Rechargeable silver-modified mercuric oxide-zinc cell for cardiac pacemakers

Am J Cardiol. 1976 Nov 4;38(5):607-10. doi: 10.1016/s0002-9149(76)80010-0.


Tests were conducted on rechargeable mercury-zinc pacemaker batteries under simulated and actual biologic conditions, using a variety of discharge rates and charging schedules. In tests on 96 cells at a 6.4 milliampere (ma) discharge, recharging once every 15 months of simulated pacing at a 25 microampere (mua) drain, the earliest cell failure occurred after an equivalent of 50 years of pacing. The mean pacing equivalent for all 96 cells was more than 140 years. In 6.4 ma discharge tests on 24 cells, recharging once every 8 days of simulated pacing, only 1 cell in 24 failed after an equivalent of more than 500 years of pacing (actual time 2 years). In tests on 13 cells pacing at a 200 mua drain without recharging, the simulated mean duration of pacing before total discharge was 4.8 years. Seven other cells at a 200 mua drain with periodic recharging continue to function normally after more than 7 years of actual time, simulating 56 years of pacing at a 25 mua drain. Cardiac pacemakers using the rechargeable mercury-zinc cell have been implanted in animals for more than 2 1/2 years and in patients for more than 1 year with all units continuing to function satisfactorily. It has been demonstrated unequivocally that a rechargeable mercury-zinc pacemaker will function continuously for more than 4 years without recharging and that periodic recharging will extend pacing life far beyond that predicted for lithium and nuclear primary power sources.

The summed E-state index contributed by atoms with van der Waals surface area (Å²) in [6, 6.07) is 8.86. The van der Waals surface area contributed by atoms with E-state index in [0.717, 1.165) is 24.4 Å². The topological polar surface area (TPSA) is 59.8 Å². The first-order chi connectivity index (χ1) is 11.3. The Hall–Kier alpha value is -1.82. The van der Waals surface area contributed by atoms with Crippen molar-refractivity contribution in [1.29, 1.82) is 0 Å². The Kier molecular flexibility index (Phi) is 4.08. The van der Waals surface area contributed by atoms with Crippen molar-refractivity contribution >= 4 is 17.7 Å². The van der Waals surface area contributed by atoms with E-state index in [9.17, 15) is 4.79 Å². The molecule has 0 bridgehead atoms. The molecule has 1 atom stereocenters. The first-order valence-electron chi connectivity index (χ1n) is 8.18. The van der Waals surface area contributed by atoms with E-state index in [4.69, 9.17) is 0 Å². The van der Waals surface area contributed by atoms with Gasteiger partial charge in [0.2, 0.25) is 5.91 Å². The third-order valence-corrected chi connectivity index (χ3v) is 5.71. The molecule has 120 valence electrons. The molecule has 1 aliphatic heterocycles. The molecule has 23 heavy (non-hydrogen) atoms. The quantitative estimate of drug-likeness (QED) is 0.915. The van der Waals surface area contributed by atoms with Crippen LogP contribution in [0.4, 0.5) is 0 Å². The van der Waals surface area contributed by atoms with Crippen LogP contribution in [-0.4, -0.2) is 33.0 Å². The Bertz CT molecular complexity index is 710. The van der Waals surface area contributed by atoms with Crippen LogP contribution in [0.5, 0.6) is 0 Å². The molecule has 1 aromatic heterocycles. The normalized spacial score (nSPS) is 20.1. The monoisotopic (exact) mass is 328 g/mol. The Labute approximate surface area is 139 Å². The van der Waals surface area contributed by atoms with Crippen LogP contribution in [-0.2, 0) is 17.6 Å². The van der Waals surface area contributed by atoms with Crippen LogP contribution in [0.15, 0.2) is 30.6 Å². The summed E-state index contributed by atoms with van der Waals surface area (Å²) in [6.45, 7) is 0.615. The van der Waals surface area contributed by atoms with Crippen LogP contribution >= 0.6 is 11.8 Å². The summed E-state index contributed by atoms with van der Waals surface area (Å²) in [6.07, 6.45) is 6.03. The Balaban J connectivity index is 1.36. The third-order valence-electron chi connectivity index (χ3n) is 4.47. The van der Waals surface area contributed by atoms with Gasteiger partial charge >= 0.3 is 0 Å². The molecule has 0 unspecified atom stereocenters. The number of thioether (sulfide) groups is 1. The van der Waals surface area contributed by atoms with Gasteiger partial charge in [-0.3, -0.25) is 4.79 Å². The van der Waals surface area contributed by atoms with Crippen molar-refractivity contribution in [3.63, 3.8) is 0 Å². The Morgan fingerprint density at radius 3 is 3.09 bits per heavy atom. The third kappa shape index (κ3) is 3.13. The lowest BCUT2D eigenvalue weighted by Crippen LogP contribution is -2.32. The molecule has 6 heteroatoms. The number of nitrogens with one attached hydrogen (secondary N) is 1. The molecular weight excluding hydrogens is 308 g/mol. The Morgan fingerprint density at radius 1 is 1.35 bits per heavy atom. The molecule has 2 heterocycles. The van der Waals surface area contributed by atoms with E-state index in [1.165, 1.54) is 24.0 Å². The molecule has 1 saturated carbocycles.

Publication types

  • Research Support, U.S. Gov't, P.H.S.

MeSH terms

  • Animals
  • Bioelectric Energy Sources
  • Dogs
  • Electric Conductivity
  • Heart Block / therapy
  • Humans
  • Mercury*
  • Pacemaker, Artificial / instrumentation*
  • Silver*
  • Time Factors
  • Zinc*


  • Silver
  • Mercury
  • Zinc